I posted a lengthy piece to my own blog yesterday on the film(s) I re-watch most often. Going by my minimal record of what I see and when, a log I’ve kept since the beginning of 2005, I was surprised to realise that I last watched Taxi Driver (1976) in December 2008.
Turning 35 earlier this year, the film was first released in the US in February 1976. Interestingly, that was three months prior to its screening at the Cannes Film Festival earlier that year. Three months. When you consider that – as I posted last week – the confusion and likely legal battle surrounding Terrence Malick‘s new film, The Tree Life, boils down to a proposed Cannes 2011 premiere that looks set now to be preceded by a UK release two weeks prior to that, it seems that a lot has changed in the film industry. And it isn’t as if history provides a bad omen for Malick’s film: Taxi Driver won the Palme d’Or.
The film, which is released on Blu-Ray in the US today and in June here in the UK, is doubly interesting in the context of a changing (or changed) film industry. For starters, perhaps more than any other film of its kind from that period, Taxi Driver resists and also encourages theories surrounding auteurism. It’s referred to as “a Martin Scorsese film”, of course, but it is equally that of script-writer Paul Schrader, or even its star, Robert De Niro.
Like Citizen Kane (1941), the film is one where each principal artist involved seems to have a particular stake on authorship, so excellent and self-defining is their contribution; even those appropriately inclined could argue Bernard Herrmann – whose first film score was for Kane and whose last, incidentally, was for Taxi Driver – “makes” the film. Critics and scholars forget that auteurship doesn’t have to be the fetishisation of the director-as-author.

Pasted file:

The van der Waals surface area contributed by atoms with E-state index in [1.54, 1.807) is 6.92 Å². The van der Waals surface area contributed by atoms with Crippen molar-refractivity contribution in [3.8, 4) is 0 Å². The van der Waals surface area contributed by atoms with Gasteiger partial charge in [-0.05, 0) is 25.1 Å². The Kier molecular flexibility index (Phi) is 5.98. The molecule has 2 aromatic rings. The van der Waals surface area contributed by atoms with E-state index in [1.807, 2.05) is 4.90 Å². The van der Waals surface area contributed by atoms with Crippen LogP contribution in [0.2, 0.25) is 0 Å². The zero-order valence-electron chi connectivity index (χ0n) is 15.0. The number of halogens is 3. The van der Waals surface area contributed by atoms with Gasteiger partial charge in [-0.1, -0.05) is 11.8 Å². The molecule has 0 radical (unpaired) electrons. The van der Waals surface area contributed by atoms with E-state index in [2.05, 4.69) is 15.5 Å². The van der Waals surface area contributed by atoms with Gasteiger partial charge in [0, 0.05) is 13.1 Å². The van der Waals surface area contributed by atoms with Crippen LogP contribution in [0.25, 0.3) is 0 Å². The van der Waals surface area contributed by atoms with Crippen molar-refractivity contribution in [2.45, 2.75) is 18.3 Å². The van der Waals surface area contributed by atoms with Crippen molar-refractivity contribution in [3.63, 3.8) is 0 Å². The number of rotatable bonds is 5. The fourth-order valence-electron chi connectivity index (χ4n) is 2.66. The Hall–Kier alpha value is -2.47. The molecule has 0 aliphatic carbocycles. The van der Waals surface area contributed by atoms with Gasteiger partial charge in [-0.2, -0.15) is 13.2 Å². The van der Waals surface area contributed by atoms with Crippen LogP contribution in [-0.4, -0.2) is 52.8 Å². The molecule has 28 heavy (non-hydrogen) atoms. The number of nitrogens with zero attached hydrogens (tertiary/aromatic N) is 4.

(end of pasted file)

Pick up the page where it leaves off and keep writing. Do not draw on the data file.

Another reason why Taxi Driver is historically interesting is that it’s obviously a film unlikely to be made today. Indeed, if any film is unavoidably “of its time”, Taxi Driver seems explicitly so. Landon Palmer’s “Culture Warrior” column at Film School Rejects insightfully touched on this last Tuesday.
Palmer laments the appearance of the Columbia Pictures logo before the actual film starts, addressing the fact that, when he sees the same logo in cinemas today, he associates it with “movies that have been exhaustively pre-packaged for audience consumption”, of “products that have been changed by ad execs, merchandising firms, focus groups, test screenings, franchise potential, a star’s net worth, etc.”
I have to agree here. For a great variety of reasons, Taxi Driver is a “classic” not because everybody loves it – I know many who don’t – but because it reminds us of a period during which the studio system somehow accomodated such risqué projects.
Taxi Driver‘s Blu-Ray release comes as part of its restoration, and the new transfer will make its theatrical rounds in the UK from May onwards. I’ll review the film properly to mark that occasion; in the meantime, though, having not done so since 2008, I ought to re-watch it.